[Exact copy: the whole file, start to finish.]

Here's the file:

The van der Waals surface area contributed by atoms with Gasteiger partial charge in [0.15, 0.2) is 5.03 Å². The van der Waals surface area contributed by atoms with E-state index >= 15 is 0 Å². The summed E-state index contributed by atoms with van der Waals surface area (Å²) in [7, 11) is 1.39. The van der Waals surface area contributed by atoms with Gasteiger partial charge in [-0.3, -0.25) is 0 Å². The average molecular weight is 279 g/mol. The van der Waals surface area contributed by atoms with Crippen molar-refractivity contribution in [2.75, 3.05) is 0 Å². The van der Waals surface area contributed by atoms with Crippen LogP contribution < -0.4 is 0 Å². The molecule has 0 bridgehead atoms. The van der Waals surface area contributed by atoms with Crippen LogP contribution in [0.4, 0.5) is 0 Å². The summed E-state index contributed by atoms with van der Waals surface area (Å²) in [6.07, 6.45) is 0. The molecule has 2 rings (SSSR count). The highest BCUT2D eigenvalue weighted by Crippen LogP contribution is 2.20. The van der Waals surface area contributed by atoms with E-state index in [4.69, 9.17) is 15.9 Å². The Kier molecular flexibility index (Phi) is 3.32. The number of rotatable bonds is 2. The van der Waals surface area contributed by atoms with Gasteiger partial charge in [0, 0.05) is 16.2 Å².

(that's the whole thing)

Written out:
The van der Waals surface area contributed by atoms with Gasteiger partial charge in [0.15, 0.2) is 5.03 Å². The van der Waals surface area contributed by atoms with E-state index >= 15 is 0 Å². The summed E-state index contributed by atoms with van der Waals surface area (Å²) in [7, 11) is 1.39. The van der Waals surface area contributed by atoms with Gasteiger partial charge in [-0.3, -0.25) is 0 Å². The average molecular weight is 279 g/mol. The van der Waals surface area contributed by atoms with Crippen molar-refractivity contribution in [2.75, 3.05) is 0 Å². The van der Waals surface area contributed by atoms with Crippen LogP contribution < -0.4 is 0 Å². The molecule has 0 bridgehead atoms. The van der Waals surface area contributed by atoms with Crippen LogP contribution in [0.4, 0.5) is 0 Å². The summed E-state index contributed by atoms with van der Waals surface area (Å²) in [6.07, 6.45) is 0. The molecule has 2 rings (SSSR count). The highest BCUT2D eigenvalue weighted by Crippen LogP contribution is 2.20. The van der Waals surface area contributed by atoms with E-state index in [4.69, 9.17) is 15.9 Å². The Kier molecular flexibility index (Phi) is 3.32. The number of rotatable bonds is 2. The van der Waals surface area contributed by atoms with Gasteiger partial charge in [0, 0.05) is 16.2 Å².